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This is an inquiry challenge that can be introduced to students who are studying the Edo period of Japan (1603 - 1867). Students should have an understanding of inquiry, what it is, in addition to an understanding of higher-order thinking and Bloom's taxonomy. My school has the Thomson-Nelson textbook, Our Worldviews. This could also work with the Pearson textbook, Worldviews: Contact and Change.


  • Arts > General
  • Arts > History
  • Language Arts > General
  • Language Arts > Story Telling
  • Language Arts > Writing
  • Social Studies > General
  • Social Studies > World History

Education Levels:

  • Grade 6
  • Grade 7
  • Grade 8
  • Grade 9
  • Grade 10
  • Other


Japan inquiry critical thinking



Access Privileges:

Public - Available to anyone

License Deed:

Creative Commons Attribution 3.0


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Curriki Rating
On a scale of 0 to 3
On a scale of 0 to 3

This resource was reviewed using the Curriki Review rubric and received an overall Curriki Review System rating of 3, as of 2009-12-29.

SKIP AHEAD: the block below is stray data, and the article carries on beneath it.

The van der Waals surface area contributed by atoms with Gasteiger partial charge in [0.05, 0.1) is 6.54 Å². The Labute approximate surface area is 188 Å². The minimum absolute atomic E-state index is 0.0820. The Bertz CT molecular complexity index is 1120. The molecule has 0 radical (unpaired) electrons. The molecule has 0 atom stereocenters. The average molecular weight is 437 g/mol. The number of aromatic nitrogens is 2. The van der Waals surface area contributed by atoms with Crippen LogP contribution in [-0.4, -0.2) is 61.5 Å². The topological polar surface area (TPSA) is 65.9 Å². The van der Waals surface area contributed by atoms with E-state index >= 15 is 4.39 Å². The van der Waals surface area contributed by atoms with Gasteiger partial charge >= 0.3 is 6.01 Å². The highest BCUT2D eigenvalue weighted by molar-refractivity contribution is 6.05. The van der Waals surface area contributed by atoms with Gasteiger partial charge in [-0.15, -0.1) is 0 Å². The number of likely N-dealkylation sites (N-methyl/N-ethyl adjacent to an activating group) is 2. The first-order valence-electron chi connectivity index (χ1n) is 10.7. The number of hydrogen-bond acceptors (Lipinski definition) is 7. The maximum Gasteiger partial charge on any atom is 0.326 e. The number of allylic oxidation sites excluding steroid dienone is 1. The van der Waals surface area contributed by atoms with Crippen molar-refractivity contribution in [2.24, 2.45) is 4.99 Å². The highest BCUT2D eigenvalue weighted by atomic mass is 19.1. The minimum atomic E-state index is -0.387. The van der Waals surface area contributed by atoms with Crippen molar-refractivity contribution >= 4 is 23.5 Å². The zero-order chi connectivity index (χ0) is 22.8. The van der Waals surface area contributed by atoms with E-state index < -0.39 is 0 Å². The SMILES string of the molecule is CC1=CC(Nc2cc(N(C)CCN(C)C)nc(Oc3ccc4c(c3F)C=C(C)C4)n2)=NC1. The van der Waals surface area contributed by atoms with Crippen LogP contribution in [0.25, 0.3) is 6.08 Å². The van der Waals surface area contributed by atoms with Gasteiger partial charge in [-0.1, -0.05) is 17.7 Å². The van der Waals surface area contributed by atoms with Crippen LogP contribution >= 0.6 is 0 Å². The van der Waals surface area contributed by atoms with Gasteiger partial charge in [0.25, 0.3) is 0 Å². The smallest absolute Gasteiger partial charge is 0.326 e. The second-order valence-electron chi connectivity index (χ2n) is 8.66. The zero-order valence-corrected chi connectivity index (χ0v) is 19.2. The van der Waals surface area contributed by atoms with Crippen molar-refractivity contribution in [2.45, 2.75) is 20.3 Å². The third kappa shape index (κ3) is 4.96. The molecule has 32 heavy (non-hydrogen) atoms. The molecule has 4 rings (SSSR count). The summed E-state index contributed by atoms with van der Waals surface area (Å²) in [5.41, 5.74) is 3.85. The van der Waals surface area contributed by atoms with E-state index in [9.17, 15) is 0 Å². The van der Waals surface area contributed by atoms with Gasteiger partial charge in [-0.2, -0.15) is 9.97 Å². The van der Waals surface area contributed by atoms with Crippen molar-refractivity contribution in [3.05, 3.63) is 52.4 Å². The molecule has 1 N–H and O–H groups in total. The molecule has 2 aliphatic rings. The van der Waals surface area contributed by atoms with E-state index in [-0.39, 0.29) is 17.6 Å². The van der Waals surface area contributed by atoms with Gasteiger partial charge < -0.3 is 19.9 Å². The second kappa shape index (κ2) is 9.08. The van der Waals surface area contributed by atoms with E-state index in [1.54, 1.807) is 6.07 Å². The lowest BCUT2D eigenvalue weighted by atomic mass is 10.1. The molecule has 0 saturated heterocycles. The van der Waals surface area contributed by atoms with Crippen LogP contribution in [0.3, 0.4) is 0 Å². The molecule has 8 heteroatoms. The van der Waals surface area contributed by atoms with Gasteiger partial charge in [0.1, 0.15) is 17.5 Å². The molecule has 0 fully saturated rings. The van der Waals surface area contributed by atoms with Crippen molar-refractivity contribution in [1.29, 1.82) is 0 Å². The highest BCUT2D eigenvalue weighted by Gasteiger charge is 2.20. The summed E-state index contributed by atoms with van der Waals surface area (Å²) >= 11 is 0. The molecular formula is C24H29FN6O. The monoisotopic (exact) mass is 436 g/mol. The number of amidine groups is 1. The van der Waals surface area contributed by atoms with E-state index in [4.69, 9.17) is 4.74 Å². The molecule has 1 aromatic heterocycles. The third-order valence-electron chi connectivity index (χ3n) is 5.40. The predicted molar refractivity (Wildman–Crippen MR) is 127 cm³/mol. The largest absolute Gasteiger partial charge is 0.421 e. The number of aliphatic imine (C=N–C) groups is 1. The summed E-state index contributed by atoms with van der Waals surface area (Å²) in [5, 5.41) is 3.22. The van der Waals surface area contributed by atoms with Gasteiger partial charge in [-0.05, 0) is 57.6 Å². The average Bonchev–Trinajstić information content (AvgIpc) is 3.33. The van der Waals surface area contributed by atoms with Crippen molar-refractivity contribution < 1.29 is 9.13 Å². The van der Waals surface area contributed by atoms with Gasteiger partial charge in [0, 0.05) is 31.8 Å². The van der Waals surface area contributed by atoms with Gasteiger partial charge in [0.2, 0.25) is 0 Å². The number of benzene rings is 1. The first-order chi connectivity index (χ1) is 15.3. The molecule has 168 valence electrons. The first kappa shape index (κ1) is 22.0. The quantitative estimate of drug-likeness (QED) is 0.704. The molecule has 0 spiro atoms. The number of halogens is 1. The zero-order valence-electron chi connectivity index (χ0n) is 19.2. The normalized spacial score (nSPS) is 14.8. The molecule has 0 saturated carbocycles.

Component Ratings:

Technical Completeness: 3
Content Accuracy: 3
Appropriate Pedagogy: 2

Reviewer Comments:

This resource is a student directed research project on Edo Japan. Students choose a role and learn about the privileges and hardships of the particular position. They then present the material to the class in a dramatic or written format. The variety of presentation methods offered allows each student to choose a form with which they are comfortable. The lesson includes a detailed self-assessment that will help students understand the expectations of the assignment. It is recommended that clear requirements for each type of presentation are outlined to provide further guidance to the students. While the lesson is specific to Edo Japan, it could easily be adapted to examine social classes in other historical time periods.

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